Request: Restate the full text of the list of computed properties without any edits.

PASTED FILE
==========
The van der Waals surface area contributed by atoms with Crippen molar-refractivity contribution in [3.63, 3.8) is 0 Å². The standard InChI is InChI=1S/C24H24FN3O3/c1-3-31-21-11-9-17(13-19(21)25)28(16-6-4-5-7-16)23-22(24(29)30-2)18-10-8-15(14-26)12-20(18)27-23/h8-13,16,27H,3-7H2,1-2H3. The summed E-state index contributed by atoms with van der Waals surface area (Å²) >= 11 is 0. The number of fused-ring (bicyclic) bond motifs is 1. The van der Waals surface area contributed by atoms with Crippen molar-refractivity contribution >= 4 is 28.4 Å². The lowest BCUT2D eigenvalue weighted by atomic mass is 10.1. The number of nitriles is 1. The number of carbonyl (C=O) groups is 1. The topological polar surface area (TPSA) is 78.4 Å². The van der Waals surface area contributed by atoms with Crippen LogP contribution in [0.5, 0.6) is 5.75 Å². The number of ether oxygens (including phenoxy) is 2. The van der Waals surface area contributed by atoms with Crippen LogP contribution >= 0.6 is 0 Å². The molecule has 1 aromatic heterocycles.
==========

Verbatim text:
The van der Waals surface area contributed by atoms with Crippen molar-refractivity contribution in [3.63, 3.8) is 0 Å². The standard InChI is InChI=1S/C24H24FN3O3/c1-3-31-21-11-9-17(13-19(21)25)28(16-6-4-5-7-16)23-22(24(29)30-2)18-10-8-15(14-26)12-20(18)27-23/h8-13,16,27H,3-7H2,1-2H3. The summed E-state index contributed by atoms with van der Waals surface area (Å²) >= 11 is 0. The number of fused-ring (bicyclic) bond motifs is 1. The van der Waals surface area contributed by atoms with Crippen molar-refractivity contribution >= 4 is 28.4 Å². The lowest BCUT2D eigenvalue weighted by atomic mass is 10.1. The number of nitriles is 1. The number of carbonyl (C=O) groups is 1. The topological polar surface area (TPSA) is 78.4 Å². The van der Waals surface area contributed by atoms with Crippen LogP contribution in [0.5, 0.6) is 5.75 Å². The number of ether oxygens (including phenoxy) is 2. The van der Waals surface area contributed by atoms with Crippen LogP contribution >= 0.6 is 0 Å². The molecule has 1 aromatic heterocycles.